I like a play that wrestles with a knotty problem and, in the process, forces me to take a stand on a difficult issue. In the old days, they used to call such works problem plays. But the biggest problem with Good Boys and True, Roberto Aguirre-Sacasa’s ambitious play about a sex scandal at a boys’ school now running at the Second Stage Theatre through June 1, is that it doesn’t know which problem it wants to deal with. There are enough issues in this play to tie up “The Oprah Winfrey Show” for at least a week.
Sitting over a couple of glasses of wine at the Broadway restaurant Orso's after the show, my pal Bill and I tried to figure out what the play is really about. Was it a coming out saga? Or a cautionary family drama about contemporary parenting? Or a jeremiad against class privilege in American society? Each of these is a worthy subject and one that I'd be happy to see examined on stage. But it’s hard to do all of them justice in just 90 intermissionless minutes.
The eagerness to crowd so much into Good Boys and True plays havoc with its internal logic. One minute we're told that the jocks on the school's football team are so aware of a one-way relationship that one of its members is having with a gay classmate that they joke about getting in on the action; the next moment we hear that a participant in that relationship worries about what will happen when one of those same team members walks in on the pair. Similarly, we’re lead to believe that the parents of one of the boys are intimately involved in their son’s life and yet when a crisis occurs the father never shows up. It’s hard for a playwright who’s dealing with all of this turmoil to keep all the balls in the air (and yes, pun intended). But if there’s no room in the budget for a dramaturge, shouldn’t the director be speaking up?
Good Boys and True reportedly ran two hours in its original production at Chicago’s Steppenwolf Theatre last year (click here to see an excerpt from that production). I don’t know what was cut or why but even the longer production seems to have left some critics as unsatisfied as my pal Bill and I were. “Aguirre-Sacasa's play is wholly contrived, heavy-handed and flatly rendered,” complained the Chicago Sun-Times. Which raises the question of why Second Stage decided to bring the play to New York. One hopes it isn’t because the playwright’s pedigree—he went to the Yale School of Drama, writes award-winning Marvel comic books and his father recently ran for president of Nicaragua—offers the kind of backstory that's a magnet for media coverage.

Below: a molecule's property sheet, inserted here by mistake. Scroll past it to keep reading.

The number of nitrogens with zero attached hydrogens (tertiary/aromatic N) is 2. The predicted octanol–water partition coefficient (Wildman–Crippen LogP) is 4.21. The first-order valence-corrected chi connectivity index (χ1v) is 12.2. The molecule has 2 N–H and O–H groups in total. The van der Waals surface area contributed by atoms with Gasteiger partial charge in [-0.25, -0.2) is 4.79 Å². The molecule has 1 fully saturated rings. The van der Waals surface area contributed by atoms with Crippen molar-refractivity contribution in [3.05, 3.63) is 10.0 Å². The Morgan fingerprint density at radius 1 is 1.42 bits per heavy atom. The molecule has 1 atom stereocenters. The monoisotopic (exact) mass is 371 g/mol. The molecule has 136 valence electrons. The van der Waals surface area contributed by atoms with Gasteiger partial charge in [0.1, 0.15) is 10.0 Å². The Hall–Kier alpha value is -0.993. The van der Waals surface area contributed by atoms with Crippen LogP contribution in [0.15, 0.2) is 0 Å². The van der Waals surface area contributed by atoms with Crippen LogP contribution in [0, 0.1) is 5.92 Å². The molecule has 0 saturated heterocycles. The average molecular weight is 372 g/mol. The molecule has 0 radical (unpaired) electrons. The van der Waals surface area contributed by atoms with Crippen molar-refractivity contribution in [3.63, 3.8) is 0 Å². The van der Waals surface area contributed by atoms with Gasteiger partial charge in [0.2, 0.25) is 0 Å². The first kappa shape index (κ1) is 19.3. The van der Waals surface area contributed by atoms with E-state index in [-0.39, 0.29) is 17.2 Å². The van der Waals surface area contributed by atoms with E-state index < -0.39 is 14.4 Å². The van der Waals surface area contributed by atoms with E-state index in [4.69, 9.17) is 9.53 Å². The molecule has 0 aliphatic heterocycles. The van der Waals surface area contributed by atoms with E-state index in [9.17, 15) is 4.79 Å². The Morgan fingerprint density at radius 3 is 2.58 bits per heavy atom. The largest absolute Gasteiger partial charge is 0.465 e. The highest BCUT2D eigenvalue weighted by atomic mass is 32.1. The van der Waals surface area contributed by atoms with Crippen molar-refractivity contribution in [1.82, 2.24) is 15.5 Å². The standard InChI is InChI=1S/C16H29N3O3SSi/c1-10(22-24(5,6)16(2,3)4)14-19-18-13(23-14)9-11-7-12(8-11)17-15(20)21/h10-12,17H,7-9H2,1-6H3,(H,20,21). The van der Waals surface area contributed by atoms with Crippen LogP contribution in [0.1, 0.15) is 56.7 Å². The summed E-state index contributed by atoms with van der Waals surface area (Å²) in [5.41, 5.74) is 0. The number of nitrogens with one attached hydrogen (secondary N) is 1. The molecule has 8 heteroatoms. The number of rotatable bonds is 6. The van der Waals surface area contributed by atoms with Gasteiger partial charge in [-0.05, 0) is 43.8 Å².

There are, however, some redeeming qualities about the New York production. The best is Derek McLane’s trophy-laden set, which is not only handsome but quietly eloquent about the values our society places on achievement. But there are lovely acting turns too. Christopher Abbott captures all the awkward pride of a young gay boy who knows who he is, what it costs to be so and willingly makes the decision to pay that price. Betty Gilpin delivers the best scene in the play as a young lower class woman equally aware of how little she is valued in a winner take all society.
And yet, in the end, they weren’t enough. There was silence when the play ended at the performance that Bill and I attended. Not the silence of awe. But the silence of “is that all?” I wanted to like this play. I congratulate Aguirre-Sacasa for taking on such tough stuff. But, as the Latin-speaking students in Good Boys and True might say, simplex sigillum veri: simplicity is the sign of truth.
I just discovered your blog this morning and spent way more time reading your insightful posts than I had anticipated. Keep up the good work. I'll certainly be back for more.
Welcome Marc and thanks for your very, very kind and encouraging words. I hope you will continue to read and to comment.
Jan, From reading what you and others have written about the New York production, it appears that the show has changed rather consequentially since I first saw it at Steppenwolf. I can only wonder why.
I felt the problem with this show was that it lacked authenticity. As someone who attended a private catholic all boys school, and who also graduated in the same class (1989) I expected to experience some recognition, some kind of connection to the material. But everything to me rang false for me. I agree that Betty Gilpin was a stand out and had the only scene that seemed remotely realistic. I also felt that there was far too much talk and no action. Multiple scenes with characters recounting long stories of experiences and characters we never meet which at the seemingly have no real effect on both the characters and the audience.
Betty Gilpin is a star on the rise. I thought she gave the best performance in this play. Even though her role in the film "Ghost Town" was smallish, you couldn't take your eyes off of her. I understand she's brilliant in "Boy's Life." Seeing that soon.
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